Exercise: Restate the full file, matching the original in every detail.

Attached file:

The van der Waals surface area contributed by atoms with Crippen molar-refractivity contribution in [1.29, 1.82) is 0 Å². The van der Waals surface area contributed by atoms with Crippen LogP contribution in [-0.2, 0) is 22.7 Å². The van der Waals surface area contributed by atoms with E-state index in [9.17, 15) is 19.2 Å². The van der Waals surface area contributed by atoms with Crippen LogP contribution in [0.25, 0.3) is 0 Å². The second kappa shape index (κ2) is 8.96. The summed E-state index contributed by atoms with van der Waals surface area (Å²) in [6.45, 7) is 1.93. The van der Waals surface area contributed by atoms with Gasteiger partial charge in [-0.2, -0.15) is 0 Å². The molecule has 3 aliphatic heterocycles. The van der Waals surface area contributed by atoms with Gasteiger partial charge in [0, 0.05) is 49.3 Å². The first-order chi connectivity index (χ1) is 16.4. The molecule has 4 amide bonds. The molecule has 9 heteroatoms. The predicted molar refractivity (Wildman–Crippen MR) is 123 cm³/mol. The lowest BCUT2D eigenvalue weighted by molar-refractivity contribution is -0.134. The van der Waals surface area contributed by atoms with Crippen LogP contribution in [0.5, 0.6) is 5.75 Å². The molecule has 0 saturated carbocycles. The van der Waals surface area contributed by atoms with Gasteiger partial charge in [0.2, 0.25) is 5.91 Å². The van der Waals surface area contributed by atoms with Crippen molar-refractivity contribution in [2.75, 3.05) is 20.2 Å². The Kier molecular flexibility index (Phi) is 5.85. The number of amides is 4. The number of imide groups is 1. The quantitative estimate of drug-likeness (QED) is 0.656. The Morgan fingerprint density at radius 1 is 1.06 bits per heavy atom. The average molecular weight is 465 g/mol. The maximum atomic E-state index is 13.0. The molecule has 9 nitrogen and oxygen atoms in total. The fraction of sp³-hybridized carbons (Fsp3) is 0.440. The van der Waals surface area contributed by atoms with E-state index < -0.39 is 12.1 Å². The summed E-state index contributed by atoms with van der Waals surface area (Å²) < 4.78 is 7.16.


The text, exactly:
The van der Waals surface area contributed by atoms with Crippen molar-refractivity contribution in [1.29, 1.82) is 0 Å². The van der Waals surface area contributed by atoms with Crippen LogP contribution in [-0.2, 0) is 22.7 Å². The van der Waals surface area contributed by atoms with E-state index in [9.17, 15) is 19.2 Å². The van der Waals surface area contributed by atoms with Crippen LogP contribution in [0.25, 0.3) is 0 Å². The second kappa shape index (κ2) is 8.96. The summed E-state index contributed by atoms with van der Waals surface area (Å²) in [6.45, 7) is 1.93. The van der Waals surface area contributed by atoms with Gasteiger partial charge in [-0.2, -0.15) is 0 Å². The molecule has 3 aliphatic heterocycles. The van der Waals surface area contributed by atoms with Gasteiger partial charge in [0, 0.05) is 49.3 Å². The first-order chi connectivity index (χ1) is 16.4. The molecule has 4 amide bonds. The molecule has 9 heteroatoms. The predicted molar refractivity (Wildman–Crippen MR) is 123 cm³/mol. The lowest BCUT2D eigenvalue weighted by molar-refractivity contribution is -0.134. The van der Waals surface area contributed by atoms with Crippen LogP contribution in [0.5, 0.6) is 5.75 Å². The molecule has 0 saturated carbocycles. The van der Waals surface area contributed by atoms with Gasteiger partial charge in [0.2, 0.25) is 5.91 Å². The van der Waals surface area contributed by atoms with Crippen molar-refractivity contribution in [2.75, 3.05) is 20.2 Å². The Kier molecular flexibility index (Phi) is 5.85. The number of amides is 4. The number of imide groups is 1. The quantitative estimate of drug-likeness (QED) is 0.656. The Morgan fingerprint density at radius 1 is 1.06 bits per heavy atom. The average molecular weight is 465 g/mol. The maximum atomic E-state index is 13.0. The molecule has 9 nitrogen and oxygen atoms in total. The fraction of sp³-hybridized carbons (Fsp3) is 0.440. The van der Waals surface area contributed by atoms with E-state index < -0.39 is 12.1 Å². The summed E-state index contributed by atoms with van der Waals surface area (Å²) < 4.78 is 7.16.